Fatal food allergic reactions see decline in UK
Cow’s milk has been identified as the greatest culprit for fatal food reactions, ahead of peanuts or other types of tree nuts.
Cow's milk has been named as the allergen responsible for the most fatal reactions in the UK
Despite what is often presented as a constant rise in the number of fatal allergic reactions to food, the Food Standards Agency (FSA) has revealed that in actual fact, fatal reactions more than halved in the UK between 1998 and 2018.
As part of a campaign to better understand food-anaphylaxis in the UK, the FSA funded an investigation conducted by scientists at Imperial College London. The study found that while hospital admissions for food-related reactions increased six percent per year from 1998 to 2018, fatalities, as a result of these admissions, were increasingly rare. In fact, the rate of fatality fell from 0.7 percent in 1998 (as a percentage of admissions) to 0.3 percent in 2018.
In short, the study shows that fatal allergic reactions to foods are extremely rare. “The findings in this study are so important to help us understand who is at the greatest risk of suffering the most severe reactions and helps us identify how we can work to further reduce the risks,” said Lynne Regent, CEO of Anaphylaxis Campaign, which provides information and support to those with food allergies in the UK.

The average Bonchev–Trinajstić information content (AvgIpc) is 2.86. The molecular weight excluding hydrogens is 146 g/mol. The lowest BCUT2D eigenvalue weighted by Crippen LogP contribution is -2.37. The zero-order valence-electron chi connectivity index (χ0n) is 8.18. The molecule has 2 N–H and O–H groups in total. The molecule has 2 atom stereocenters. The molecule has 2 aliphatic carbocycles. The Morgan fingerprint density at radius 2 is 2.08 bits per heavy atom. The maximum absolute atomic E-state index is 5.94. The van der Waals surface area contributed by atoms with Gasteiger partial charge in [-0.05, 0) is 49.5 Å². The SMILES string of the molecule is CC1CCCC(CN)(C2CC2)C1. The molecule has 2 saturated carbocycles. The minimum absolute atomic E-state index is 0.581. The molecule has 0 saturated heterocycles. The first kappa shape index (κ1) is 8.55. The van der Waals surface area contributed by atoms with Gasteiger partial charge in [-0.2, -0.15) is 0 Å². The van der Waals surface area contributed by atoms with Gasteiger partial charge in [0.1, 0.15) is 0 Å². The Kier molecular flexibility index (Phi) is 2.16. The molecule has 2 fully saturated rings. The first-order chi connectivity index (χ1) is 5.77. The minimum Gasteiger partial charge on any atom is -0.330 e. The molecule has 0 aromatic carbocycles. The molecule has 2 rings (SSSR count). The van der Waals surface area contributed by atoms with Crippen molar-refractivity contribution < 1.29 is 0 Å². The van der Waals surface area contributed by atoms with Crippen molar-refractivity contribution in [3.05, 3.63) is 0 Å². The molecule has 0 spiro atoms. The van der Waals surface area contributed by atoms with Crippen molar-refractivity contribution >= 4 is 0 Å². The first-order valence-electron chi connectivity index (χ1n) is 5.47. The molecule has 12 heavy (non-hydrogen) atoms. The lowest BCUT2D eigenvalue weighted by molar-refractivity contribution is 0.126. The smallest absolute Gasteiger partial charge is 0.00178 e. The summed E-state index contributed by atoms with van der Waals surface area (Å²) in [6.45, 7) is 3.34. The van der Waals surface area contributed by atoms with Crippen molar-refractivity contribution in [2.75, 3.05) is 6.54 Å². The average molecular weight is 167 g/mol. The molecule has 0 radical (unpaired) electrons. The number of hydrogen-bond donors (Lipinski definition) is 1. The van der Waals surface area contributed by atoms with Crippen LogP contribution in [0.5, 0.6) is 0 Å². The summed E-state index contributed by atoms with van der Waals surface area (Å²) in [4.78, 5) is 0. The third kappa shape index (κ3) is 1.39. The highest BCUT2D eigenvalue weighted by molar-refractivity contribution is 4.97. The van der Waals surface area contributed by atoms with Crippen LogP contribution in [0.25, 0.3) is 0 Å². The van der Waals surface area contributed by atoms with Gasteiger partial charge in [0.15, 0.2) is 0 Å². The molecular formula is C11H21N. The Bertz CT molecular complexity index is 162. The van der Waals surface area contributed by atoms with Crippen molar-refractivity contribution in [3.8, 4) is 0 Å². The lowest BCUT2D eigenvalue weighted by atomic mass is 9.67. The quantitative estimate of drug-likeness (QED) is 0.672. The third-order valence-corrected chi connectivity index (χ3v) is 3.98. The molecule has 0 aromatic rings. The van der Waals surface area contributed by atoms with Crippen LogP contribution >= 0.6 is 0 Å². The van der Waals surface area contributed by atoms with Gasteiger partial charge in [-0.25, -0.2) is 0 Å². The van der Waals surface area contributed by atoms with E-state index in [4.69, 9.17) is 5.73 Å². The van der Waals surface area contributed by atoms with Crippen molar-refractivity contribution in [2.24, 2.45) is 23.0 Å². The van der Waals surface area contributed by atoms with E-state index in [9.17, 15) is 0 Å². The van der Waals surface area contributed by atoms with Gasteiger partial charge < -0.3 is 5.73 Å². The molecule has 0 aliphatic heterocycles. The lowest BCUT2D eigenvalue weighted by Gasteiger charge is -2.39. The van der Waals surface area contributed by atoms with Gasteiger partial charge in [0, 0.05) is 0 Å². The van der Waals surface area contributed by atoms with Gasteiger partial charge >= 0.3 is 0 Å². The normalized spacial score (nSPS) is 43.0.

“Every fatality is a terrible tragedy for the families involved and it is encouraging the learn that the rate of deaths from food-induced anaphylaxis is declining.
“However, there is still a great deal of work to do to further raise awareness of severe allergy and anaphylaxis and to improve the quality of life for those most at risk. These study findings will be incredibly helpful to inform our work as we move forward.”
Another interesting finding from the study was the fact that cow’s milk, rather than peanuts or tree nuts, was the allergen responsible for the most fatal reactions during this timeframe. The FSA says that increased attention on the dangers of nut allergies rather than cow’s milk by the food industry could be a factor in this. Additionally, cow’s milk is almost ubiquitous in the Western diet, meaning there is an increased exposure and therefore more opportunity for allergic reactions.
The study also found that boys, rather than girls, suffered predominantly more reactions prior to puberty, yet this was then reversed past the age at fifteen. Scientists are not entirely sure why women record more food sensitivities than men, although the FSA speculates that this is “probably linked to a combination of genetic, hormonal and environmental factors”.